In addition to playing the blues, English teaches its history as well at Salisbury University. Titled “Blues, the Roots of Rock and Roll,” the course includes live performances to demonstrate different styles of blues. It also explores the social and economic climate that shaped the music as well as the musicians that crafted it.

 

For English, this genre answers the question “How do I feel?”  “I look at it (the music) as being a part of life. It is a good basis of expression of art. This music is just made to accompany life,” he says.

 

Like English, Larsen writes his own music. He also has his own publishing company, record label and has authored two books. Like English he connects with the blues’ ability to evoke emotion. “It (playing the blues) is truly cathartic. Whatever you are going through in your life provides content. It is therapeutic to just get it out. Then the people in the audience react when it is something that they are going through too. It’s my real life and it is reflecting on their real lives,” he adds.

 

Chris English will be performing on the Courthouse Stage at 7 p.m. on Friday, Aug. 19. The Bluesman Tom Larsen Band is scheduled on the Main Stage also on Friday at 8:30 p.m.

 

 

Diverse live music on three stages

Joining Chris English and Blueman Tom Larsen Band will be a variety of music, which will be performed on three stages throughout the festival. Performers include CRACKERJACKS!; Mike Hines & the Look; Fox Twin Trilogy; Mike Elzey Trio and Youth Performer Showcase; United States Navy Band’s Commodores; Joe Holt Jazz Trio; Street drummer Tommy Buckets; A Breath of Fresh Air; Jeff Washington Band and River & Rhodes and Butler & Jamison. For a complete performance schedule visit www.carolinesummerfest.com. Like the event on Facebook for festival updates at facebook.com/carolinesummerfest.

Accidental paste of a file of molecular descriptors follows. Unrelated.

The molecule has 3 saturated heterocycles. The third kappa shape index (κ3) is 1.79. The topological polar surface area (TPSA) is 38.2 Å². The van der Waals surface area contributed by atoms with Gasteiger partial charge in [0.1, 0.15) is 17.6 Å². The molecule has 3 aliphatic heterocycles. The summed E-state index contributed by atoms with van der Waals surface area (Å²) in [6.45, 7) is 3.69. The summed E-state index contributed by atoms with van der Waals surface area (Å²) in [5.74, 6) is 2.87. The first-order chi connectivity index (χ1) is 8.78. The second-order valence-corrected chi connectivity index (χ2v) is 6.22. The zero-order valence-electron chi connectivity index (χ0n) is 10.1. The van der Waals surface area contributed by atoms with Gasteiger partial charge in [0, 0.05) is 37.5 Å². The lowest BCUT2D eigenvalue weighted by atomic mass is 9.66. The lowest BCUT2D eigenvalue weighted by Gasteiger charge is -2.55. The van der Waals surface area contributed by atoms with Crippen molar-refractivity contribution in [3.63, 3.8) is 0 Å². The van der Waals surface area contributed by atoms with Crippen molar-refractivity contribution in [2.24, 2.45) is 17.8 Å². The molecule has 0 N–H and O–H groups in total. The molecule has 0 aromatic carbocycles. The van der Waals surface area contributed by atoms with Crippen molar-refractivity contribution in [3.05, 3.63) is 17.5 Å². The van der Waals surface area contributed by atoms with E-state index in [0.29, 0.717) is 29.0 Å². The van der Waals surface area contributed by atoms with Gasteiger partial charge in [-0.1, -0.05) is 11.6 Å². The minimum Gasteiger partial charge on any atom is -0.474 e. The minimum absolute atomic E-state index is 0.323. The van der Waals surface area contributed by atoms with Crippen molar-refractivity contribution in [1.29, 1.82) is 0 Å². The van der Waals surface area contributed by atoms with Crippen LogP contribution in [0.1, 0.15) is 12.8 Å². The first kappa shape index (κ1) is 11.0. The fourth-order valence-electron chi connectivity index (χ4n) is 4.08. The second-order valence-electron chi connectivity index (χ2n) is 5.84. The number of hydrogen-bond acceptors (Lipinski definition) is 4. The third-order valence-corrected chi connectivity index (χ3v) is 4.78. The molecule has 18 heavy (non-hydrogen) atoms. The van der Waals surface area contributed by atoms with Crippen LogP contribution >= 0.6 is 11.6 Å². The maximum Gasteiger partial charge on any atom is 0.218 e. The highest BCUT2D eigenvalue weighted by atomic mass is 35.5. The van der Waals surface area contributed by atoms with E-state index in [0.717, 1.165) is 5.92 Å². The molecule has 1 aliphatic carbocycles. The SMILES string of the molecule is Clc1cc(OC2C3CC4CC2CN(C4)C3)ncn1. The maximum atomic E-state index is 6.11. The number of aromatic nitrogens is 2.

Other event features

This year’s event will again feature an opening ceremony, but will be followed by a street performance showcase by area marching bands on Friday instead of a pedestrian parade. The inaugural performance of the Courthouse Community Band will be featured on Saturday, and both days include strolling jugglers, “balloonatics” and street corner percussionists.

 

This year’s Summerfest car show will include an exclusive display of classic and custom cars in partnership with the Ridgely Car Show. Check in this year will be at Bullocks Plaza. The cars will get increased attention at the event as they “cruise in” to the Summerfest show staging area on Market and First streets with a police escort.

 

Other features include:

 

  • Fireworks display. Fireworks launch from the bottom of Market Street at 9 p.m. on Saturday.
  • KidzArt!! Enjoy a variety of family-friendly free activities and crafts at the open lot off Market and Third streets on both Friday and Saturday until 8 p.m. Since the event theme is a musical one kids can expect to make lots of musical crafts. This year the children’s sandpit and Boxtown USA will be found in the KidzArt area.
  • Plus bounces, giant slides and games, face painting, sand sculpting, the “World’s Longest Chalk Board” and other activities that will keep kids and adults busy for hours.

 

And, of course, you can also enjoy the variety of festival foods and gaming, all benefiting local nonprofits.

 

Caroline Summerfest is a pet-free, wheel-free and alcohol-free event. Park your bicycle, scooters and skateboards on the bike racks located at Third and Gay streets. The rain date for Saturday is Sunday, August 21.

For more information, call 410-479-8120.

 

The festival is supported in part by a grant from the Caroline County Council of Arts, the Maryland State Arts Council and the Maryland Tourism Development Board. The Town of Denton and Caroline County Recreation and Parks produce the event with the volunteer support of hundreds of citizens. More than 100 area businesses and nonprofits support the festival through donations and in-kind gifts.